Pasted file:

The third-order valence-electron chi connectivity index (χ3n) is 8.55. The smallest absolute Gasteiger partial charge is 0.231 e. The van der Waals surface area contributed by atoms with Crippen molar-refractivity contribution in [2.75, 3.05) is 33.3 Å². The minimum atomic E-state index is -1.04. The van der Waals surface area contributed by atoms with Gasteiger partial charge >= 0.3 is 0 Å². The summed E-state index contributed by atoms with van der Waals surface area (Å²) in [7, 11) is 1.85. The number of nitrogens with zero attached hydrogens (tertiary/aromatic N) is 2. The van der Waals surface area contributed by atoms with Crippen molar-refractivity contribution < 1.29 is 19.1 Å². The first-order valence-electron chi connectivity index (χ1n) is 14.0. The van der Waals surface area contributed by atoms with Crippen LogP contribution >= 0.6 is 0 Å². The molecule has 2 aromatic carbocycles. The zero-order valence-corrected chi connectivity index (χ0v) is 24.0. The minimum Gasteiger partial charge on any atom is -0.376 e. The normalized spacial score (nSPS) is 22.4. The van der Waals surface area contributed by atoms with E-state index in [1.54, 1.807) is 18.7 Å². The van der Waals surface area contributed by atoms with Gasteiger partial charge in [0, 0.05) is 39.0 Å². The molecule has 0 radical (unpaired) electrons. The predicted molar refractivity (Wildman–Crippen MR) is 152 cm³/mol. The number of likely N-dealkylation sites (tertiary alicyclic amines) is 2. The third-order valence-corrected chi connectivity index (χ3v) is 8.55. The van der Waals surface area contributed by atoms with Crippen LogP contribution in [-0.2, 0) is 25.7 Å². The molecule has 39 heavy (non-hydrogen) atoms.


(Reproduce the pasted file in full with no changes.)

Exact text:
The third-order valence-electron chi connectivity index (χ3n) is 8.55. The smallest absolute Gasteiger partial charge is 0.231 e. The van der Waals surface area contributed by atoms with Crippen molar-refractivity contribution in [2.75, 3.05) is 33.3 Å². The minimum atomic E-state index is -1.04. The van der Waals surface area contributed by atoms with Gasteiger partial charge >= 0.3 is 0 Å². The summed E-state index contributed by atoms with van der Waals surface area (Å²) in [7, 11) is 1.85. The number of nitrogens with zero attached hydrogens (tertiary/aromatic N) is 2. The van der Waals surface area contributed by atoms with Crippen molar-refractivity contribution < 1.29 is 19.1 Å². The first-order valence-electron chi connectivity index (χ1n) is 14.0. The van der Waals surface area contributed by atoms with Crippen LogP contribution >= 0.6 is 0 Å². The molecule has 2 aromatic carbocycles. The zero-order valence-corrected chi connectivity index (χ0v) is 24.0. The minimum Gasteiger partial charge on any atom is -0.376 e. The normalized spacial score (nSPS) is 22.4. The van der Waals surface area contributed by atoms with E-state index in [1.54, 1.807) is 18.7 Å². The van der Waals surface area contributed by atoms with Gasteiger partial charge in [0, 0.05) is 39.0 Å². The molecule has 0 radical (unpaired) electrons. The predicted molar refractivity (Wildman–Crippen MR) is 152 cm³/mol. The number of likely N-dealkylation sites (tertiary alicyclic amines) is 2. The third-order valence-corrected chi connectivity index (χ3v) is 8.55. The van der Waals surface area contributed by atoms with Crippen LogP contribution in [-0.2, 0) is 25.7 Å². The molecule has 39 heavy (non-hydrogen) atoms.